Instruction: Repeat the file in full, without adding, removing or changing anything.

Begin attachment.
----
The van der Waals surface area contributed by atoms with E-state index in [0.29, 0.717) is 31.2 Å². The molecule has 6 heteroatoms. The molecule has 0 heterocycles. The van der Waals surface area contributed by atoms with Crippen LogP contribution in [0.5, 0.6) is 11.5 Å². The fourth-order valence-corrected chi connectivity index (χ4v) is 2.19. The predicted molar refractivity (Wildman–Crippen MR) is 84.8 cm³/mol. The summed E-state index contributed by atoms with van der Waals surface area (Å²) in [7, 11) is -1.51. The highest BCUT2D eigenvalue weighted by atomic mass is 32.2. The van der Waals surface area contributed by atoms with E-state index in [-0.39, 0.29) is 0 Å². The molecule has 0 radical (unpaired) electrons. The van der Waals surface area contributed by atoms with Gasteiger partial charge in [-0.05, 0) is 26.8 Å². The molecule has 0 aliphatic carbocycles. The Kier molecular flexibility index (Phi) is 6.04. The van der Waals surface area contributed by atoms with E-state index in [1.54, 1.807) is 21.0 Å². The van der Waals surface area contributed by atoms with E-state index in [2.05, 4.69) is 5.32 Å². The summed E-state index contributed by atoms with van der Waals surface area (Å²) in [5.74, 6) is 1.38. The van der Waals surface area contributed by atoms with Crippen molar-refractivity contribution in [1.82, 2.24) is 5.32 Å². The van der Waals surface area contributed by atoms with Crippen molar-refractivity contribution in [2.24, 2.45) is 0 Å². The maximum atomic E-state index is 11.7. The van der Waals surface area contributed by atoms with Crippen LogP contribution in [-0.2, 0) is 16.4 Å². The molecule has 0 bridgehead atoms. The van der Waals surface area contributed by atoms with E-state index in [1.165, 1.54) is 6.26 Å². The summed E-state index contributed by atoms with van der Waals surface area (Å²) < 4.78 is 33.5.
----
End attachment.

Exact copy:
The van der Waals surface area contributed by atoms with E-state index in [0.29, 0.717) is 31.2 Å². The molecule has 6 heteroatoms. The molecule has 0 heterocycles. The van der Waals surface area contributed by atoms with Crippen LogP contribution in [0.5, 0.6) is 11.5 Å². The fourth-order valence-corrected chi connectivity index (χ4v) is 2.19. The predicted molar refractivity (Wildman–Crippen MR) is 84.8 cm³/mol. The summed E-state index contributed by atoms with van der Waals surface area (Å²) in [7, 11) is -1.51. The highest BCUT2D eigenvalue weighted by atomic mass is 32.2. The van der Waals surface area contributed by atoms with E-state index in [-0.39, 0.29) is 0 Å². The molecule has 0 radical (unpaired) electrons. The van der Waals surface area contributed by atoms with Gasteiger partial charge in [-0.05, 0) is 26.8 Å². The molecule has 0 aliphatic carbocycles. The Kier molecular flexibility index (Phi) is 6.04. The van der Waals surface area contributed by atoms with E-state index in [1.54, 1.807) is 21.0 Å². The van der Waals surface area contributed by atoms with E-state index in [2.05, 4.69) is 5.32 Å². The summed E-state index contributed by atoms with van der Waals surface area (Å²) in [5.74, 6) is 1.38. The van der Waals surface area contributed by atoms with Crippen molar-refractivity contribution in [1.82, 2.24) is 5.32 Å². The van der Waals surface area contributed by atoms with Crippen molar-refractivity contribution in [2.24, 2.45) is 0 Å². The maximum atomic E-state index is 11.7. The van der Waals surface area contributed by atoms with Crippen LogP contribution in [-0.2, 0) is 16.4 Å². The molecule has 0 bridgehead atoms. The van der Waals surface area contributed by atoms with E-state index in [1.165, 1.54) is 6.26 Å². The summed E-state index contributed by atoms with van der Waals surface area (Å²) < 4.78 is 33.5.